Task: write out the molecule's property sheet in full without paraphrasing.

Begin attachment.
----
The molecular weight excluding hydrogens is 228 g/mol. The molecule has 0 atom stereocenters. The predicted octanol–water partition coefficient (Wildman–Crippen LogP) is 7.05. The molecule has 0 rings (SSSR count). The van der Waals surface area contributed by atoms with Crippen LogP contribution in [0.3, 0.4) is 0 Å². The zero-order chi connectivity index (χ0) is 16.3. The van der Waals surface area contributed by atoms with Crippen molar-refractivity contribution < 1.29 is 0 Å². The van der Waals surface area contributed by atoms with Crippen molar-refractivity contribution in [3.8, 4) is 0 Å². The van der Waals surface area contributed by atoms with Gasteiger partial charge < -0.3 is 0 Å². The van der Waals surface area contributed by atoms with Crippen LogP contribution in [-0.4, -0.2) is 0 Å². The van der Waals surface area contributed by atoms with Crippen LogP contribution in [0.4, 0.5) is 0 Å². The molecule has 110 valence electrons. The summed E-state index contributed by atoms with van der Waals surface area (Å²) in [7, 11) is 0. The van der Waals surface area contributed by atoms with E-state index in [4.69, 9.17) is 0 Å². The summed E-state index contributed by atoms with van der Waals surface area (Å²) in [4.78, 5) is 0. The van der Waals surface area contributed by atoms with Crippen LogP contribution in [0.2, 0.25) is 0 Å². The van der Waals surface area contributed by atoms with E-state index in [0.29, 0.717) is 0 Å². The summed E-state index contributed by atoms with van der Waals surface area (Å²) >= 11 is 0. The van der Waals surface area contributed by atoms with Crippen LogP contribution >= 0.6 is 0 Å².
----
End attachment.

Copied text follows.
The molecular weight excluding hydrogens is 228 g/mol. The molecule has 0 atom stereocenters. The predicted octanol–water partition coefficient (Wildman–Crippen LogP) is 7.05. The molecule has 0 rings (SSSR count). The van der Waals surface area contributed by atoms with Crippen LogP contribution in [0.3, 0.4) is 0 Å². The zero-order chi connectivity index (χ0) is 16.3. The van der Waals surface area contributed by atoms with Crippen molar-refractivity contribution < 1.29 is 0 Å². The van der Waals surface area contributed by atoms with Crippen molar-refractivity contribution in [3.8, 4) is 0 Å². The van der Waals surface area contributed by atoms with Gasteiger partial charge < -0.3 is 0 Å². The van der Waals surface area contributed by atoms with Crippen LogP contribution in [-0.4, -0.2) is 0 Å². The van der Waals surface area contributed by atoms with Crippen LogP contribution in [0.4, 0.5) is 0 Å². The molecule has 110 valence electrons. The summed E-state index contributed by atoms with van der Waals surface area (Å²) in [7, 11) is 0. The van der Waals surface area contributed by atoms with E-state index in [4.69, 9.17) is 0 Å². The summed E-state index contributed by atoms with van der Waals surface area (Å²) in [4.78, 5) is 0. The van der Waals surface area contributed by atoms with Crippen LogP contribution in [0.2, 0.25) is 0 Å². The van der Waals surface area contributed by atoms with E-state index in [0.29, 0.717) is 0 Å². The summed E-state index contributed by atoms with van der Waals surface area (Å²) >= 11 is 0. The van der Waals surface area contributed by atoms with Crippen LogP contribution >= 0.6 is 0 Å².